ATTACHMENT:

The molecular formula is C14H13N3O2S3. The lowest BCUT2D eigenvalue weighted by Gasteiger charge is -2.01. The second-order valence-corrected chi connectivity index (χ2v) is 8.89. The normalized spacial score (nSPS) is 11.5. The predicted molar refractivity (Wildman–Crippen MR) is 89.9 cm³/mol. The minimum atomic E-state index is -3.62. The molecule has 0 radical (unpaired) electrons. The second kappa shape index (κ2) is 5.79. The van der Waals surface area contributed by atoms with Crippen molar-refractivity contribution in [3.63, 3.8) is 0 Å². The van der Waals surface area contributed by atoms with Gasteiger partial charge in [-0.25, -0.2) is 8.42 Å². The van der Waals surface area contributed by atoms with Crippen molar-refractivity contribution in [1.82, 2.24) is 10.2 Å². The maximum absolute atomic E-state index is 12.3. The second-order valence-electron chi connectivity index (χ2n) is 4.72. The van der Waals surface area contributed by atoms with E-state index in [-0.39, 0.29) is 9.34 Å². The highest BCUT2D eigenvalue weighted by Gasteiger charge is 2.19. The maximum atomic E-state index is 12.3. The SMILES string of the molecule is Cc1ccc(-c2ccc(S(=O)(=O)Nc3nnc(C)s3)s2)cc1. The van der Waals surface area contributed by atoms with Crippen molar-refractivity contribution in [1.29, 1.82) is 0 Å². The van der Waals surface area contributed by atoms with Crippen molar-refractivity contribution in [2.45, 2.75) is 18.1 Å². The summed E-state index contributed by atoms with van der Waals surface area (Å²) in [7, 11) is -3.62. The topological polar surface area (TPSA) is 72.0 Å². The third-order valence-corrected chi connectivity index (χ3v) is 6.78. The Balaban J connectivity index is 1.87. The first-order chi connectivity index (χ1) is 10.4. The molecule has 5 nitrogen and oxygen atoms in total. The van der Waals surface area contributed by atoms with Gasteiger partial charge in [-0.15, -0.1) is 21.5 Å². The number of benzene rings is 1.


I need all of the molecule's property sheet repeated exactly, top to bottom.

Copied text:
The molecular formula is C14H13N3O2S3. The lowest BCUT2D eigenvalue weighted by Gasteiger charge is -2.01. The second-order valence-corrected chi connectivity index (χ2v) is 8.89. The normalized spacial score (nSPS) is 11.5. The predicted molar refractivity (Wildman–Crippen MR) is 89.9 cm³/mol. The minimum atomic E-state index is -3.62. The molecule has 0 radical (unpaired) electrons. The second kappa shape index (κ2) is 5.79. The van der Waals surface area contributed by atoms with Crippen molar-refractivity contribution in [3.63, 3.8) is 0 Å². The van der Waals surface area contributed by atoms with Gasteiger partial charge in [-0.25, -0.2) is 8.42 Å². The van der Waals surface area contributed by atoms with Crippen molar-refractivity contribution in [1.82, 2.24) is 10.2 Å². The maximum absolute atomic E-state index is 12.3. The second-order valence-electron chi connectivity index (χ2n) is 4.72. The van der Waals surface area contributed by atoms with E-state index in [-0.39, 0.29) is 9.34 Å². The highest BCUT2D eigenvalue weighted by Gasteiger charge is 2.19. The maximum atomic E-state index is 12.3. The SMILES string of the molecule is Cc1ccc(-c2ccc(S(=O)(=O)Nc3nnc(C)s3)s2)cc1. The van der Waals surface area contributed by atoms with Crippen molar-refractivity contribution in [1.29, 1.82) is 0 Å². The van der Waals surface area contributed by atoms with Crippen molar-refractivity contribution in [2.45, 2.75) is 18.1 Å². The summed E-state index contributed by atoms with van der Waals surface area (Å²) in [7, 11) is -3.62. The topological polar surface area (TPSA) is 72.0 Å². The third-order valence-corrected chi connectivity index (χ3v) is 6.78. The Balaban J connectivity index is 1.87. The first-order chi connectivity index (χ1) is 10.4. The molecule has 5 nitrogen and oxygen atoms in total. The van der Waals surface area contributed by atoms with Gasteiger partial charge in [-0.15, -0.1) is 21.5 Å². The number of benzene rings is 1.